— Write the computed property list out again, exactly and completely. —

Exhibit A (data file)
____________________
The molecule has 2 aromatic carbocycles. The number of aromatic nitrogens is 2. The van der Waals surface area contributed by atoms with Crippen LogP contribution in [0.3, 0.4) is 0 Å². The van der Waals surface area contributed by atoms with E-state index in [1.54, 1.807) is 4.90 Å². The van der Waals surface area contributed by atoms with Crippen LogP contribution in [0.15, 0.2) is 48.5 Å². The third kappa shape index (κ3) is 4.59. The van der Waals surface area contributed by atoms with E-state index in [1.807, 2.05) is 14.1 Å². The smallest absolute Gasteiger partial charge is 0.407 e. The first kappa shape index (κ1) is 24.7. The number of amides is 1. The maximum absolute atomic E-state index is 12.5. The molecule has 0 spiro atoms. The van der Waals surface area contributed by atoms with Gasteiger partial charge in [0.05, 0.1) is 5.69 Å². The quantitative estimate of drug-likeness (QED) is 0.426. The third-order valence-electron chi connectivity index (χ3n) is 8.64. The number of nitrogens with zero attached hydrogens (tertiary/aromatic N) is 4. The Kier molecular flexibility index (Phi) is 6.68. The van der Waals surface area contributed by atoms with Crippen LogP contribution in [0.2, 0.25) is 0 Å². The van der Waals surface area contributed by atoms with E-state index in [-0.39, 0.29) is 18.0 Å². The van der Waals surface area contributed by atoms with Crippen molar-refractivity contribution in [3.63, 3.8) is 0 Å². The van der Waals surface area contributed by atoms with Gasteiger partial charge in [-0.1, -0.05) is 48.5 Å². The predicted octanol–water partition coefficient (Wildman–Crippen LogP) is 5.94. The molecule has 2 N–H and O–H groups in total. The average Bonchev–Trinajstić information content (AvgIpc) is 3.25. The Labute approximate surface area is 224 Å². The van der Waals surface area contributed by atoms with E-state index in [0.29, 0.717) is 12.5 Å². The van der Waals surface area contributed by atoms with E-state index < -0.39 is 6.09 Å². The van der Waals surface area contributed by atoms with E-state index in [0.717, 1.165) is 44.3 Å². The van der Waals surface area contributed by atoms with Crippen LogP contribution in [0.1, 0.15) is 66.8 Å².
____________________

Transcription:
The molecule has 2 aromatic carbocycles. The number of aromatic nitrogens is 2. The van der Waals surface area contributed by atoms with Crippen LogP contribution in [0.3, 0.4) is 0 Å². The van der Waals surface area contributed by atoms with E-state index in [1.54, 1.807) is 4.90 Å². The van der Waals surface area contributed by atoms with Crippen LogP contribution in [0.15, 0.2) is 48.5 Å². The third kappa shape index (κ3) is 4.59. The van der Waals surface area contributed by atoms with E-state index in [1.807, 2.05) is 14.1 Å². The smallest absolute Gasteiger partial charge is 0.407 e. The first kappa shape index (κ1) is 24.7. The number of amides is 1. The maximum absolute atomic E-state index is 12.5. The molecule has 0 spiro atoms. The van der Waals surface area contributed by atoms with Gasteiger partial charge in [0.05, 0.1) is 5.69 Å². The quantitative estimate of drug-likeness (QED) is 0.426. The third-order valence-electron chi connectivity index (χ3n) is 8.64. The number of nitrogens with zero attached hydrogens (tertiary/aromatic N) is 4. The Kier molecular flexibility index (Phi) is 6.68. The van der Waals surface area contributed by atoms with Crippen LogP contribution in [0.2, 0.25) is 0 Å². The van der Waals surface area contributed by atoms with E-state index in [-0.39, 0.29) is 18.0 Å². The van der Waals surface area contributed by atoms with Crippen molar-refractivity contribution in [3.63, 3.8) is 0 Å². The van der Waals surface area contributed by atoms with Gasteiger partial charge in [-0.1, -0.05) is 48.5 Å². The predicted octanol–water partition coefficient (Wildman–Crippen LogP) is 5.94. The molecule has 2 N–H and O–H groups in total. The average Bonchev–Trinajstić information content (AvgIpc) is 3.25. The Labute approximate surface area is 224 Å². The van der Waals surface area contributed by atoms with E-state index in [0.29, 0.717) is 12.5 Å². The van der Waals surface area contributed by atoms with E-state index < -0.39 is 6.09 Å². The van der Waals surface area contributed by atoms with E-state index in [0.717, 1.165) is 44.3 Å². The van der Waals surface area contributed by atoms with Crippen LogP contribution in [0.1, 0.15) is 66.8 Å².